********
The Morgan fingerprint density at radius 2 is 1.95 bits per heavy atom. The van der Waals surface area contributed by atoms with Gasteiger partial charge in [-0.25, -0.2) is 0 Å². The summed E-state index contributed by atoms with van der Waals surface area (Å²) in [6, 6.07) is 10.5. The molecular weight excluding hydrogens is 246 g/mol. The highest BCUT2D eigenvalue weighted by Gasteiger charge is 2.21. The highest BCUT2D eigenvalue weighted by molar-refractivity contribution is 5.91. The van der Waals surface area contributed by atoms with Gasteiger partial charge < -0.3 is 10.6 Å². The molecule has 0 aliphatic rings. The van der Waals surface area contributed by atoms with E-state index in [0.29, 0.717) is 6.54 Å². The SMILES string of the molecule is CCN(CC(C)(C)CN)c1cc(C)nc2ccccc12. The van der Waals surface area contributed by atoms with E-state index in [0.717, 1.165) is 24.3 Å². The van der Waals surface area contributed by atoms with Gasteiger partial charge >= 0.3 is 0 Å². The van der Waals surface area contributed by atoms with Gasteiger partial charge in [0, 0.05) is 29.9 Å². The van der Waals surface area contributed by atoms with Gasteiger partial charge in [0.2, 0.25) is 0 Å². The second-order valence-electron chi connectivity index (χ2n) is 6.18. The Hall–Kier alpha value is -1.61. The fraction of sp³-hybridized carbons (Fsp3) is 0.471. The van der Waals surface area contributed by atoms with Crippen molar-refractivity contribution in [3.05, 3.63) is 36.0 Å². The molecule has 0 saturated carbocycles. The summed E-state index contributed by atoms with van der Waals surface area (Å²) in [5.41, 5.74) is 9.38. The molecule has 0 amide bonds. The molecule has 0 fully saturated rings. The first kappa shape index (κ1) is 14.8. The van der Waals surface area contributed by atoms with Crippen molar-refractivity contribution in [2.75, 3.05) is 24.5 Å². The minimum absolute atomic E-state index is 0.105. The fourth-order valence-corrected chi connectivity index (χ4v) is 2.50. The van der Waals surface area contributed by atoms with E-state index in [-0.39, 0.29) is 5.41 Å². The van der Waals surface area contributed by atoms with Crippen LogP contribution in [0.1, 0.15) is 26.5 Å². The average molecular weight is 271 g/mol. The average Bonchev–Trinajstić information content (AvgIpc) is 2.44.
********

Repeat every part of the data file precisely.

The Morgan fingerprint density at radius 2 is 1.95 bits per heavy atom. The van der Waals surface area contributed by atoms with Gasteiger partial charge in [-0.25, -0.2) is 0 Å². The summed E-state index contributed by atoms with van der Waals surface area (Å²) in [6, 6.07) is 10.5. The molecular weight excluding hydrogens is 246 g/mol. The highest BCUT2D eigenvalue weighted by Gasteiger charge is 2.21. The highest BCUT2D eigenvalue weighted by molar-refractivity contribution is 5.91. The van der Waals surface area contributed by atoms with Gasteiger partial charge < -0.3 is 10.6 Å². The molecule has 0 aliphatic rings. The van der Waals surface area contributed by atoms with E-state index in [0.29, 0.717) is 6.54 Å². The SMILES string of the molecule is CCN(CC(C)(C)CN)c1cc(C)nc2ccccc12. The van der Waals surface area contributed by atoms with E-state index in [0.717, 1.165) is 24.3 Å². The van der Waals surface area contributed by atoms with Gasteiger partial charge >= 0.3 is 0 Å². The van der Waals surface area contributed by atoms with Gasteiger partial charge in [0, 0.05) is 29.9 Å². The van der Waals surface area contributed by atoms with Gasteiger partial charge in [0.2, 0.25) is 0 Å². The second-order valence-electron chi connectivity index (χ2n) is 6.18. The Hall–Kier alpha value is -1.61. The fraction of sp³-hybridized carbons (Fsp3) is 0.471. The van der Waals surface area contributed by atoms with Crippen molar-refractivity contribution in [3.05, 3.63) is 36.0 Å². The molecule has 0 saturated carbocycles. The summed E-state index contributed by atoms with van der Waals surface area (Å²) in [5.41, 5.74) is 9.38. The molecule has 0 amide bonds. The molecule has 0 fully saturated rings. The first kappa shape index (κ1) is 14.8. The van der Waals surface area contributed by atoms with Crippen molar-refractivity contribution in [2.75, 3.05) is 24.5 Å². The minimum absolute atomic E-state index is 0.105. The fourth-order valence-corrected chi connectivity index (χ4v) is 2.50. The van der Waals surface area contributed by atoms with E-state index in [-0.39, 0.29) is 5.41 Å². The van der Waals surface area contributed by atoms with Crippen LogP contribution in [0.1, 0.15) is 26.5 Å². The average molecular weight is 271 g/mol. The average Bonchev–Trinajstić information content (AvgIpc) is 2.44.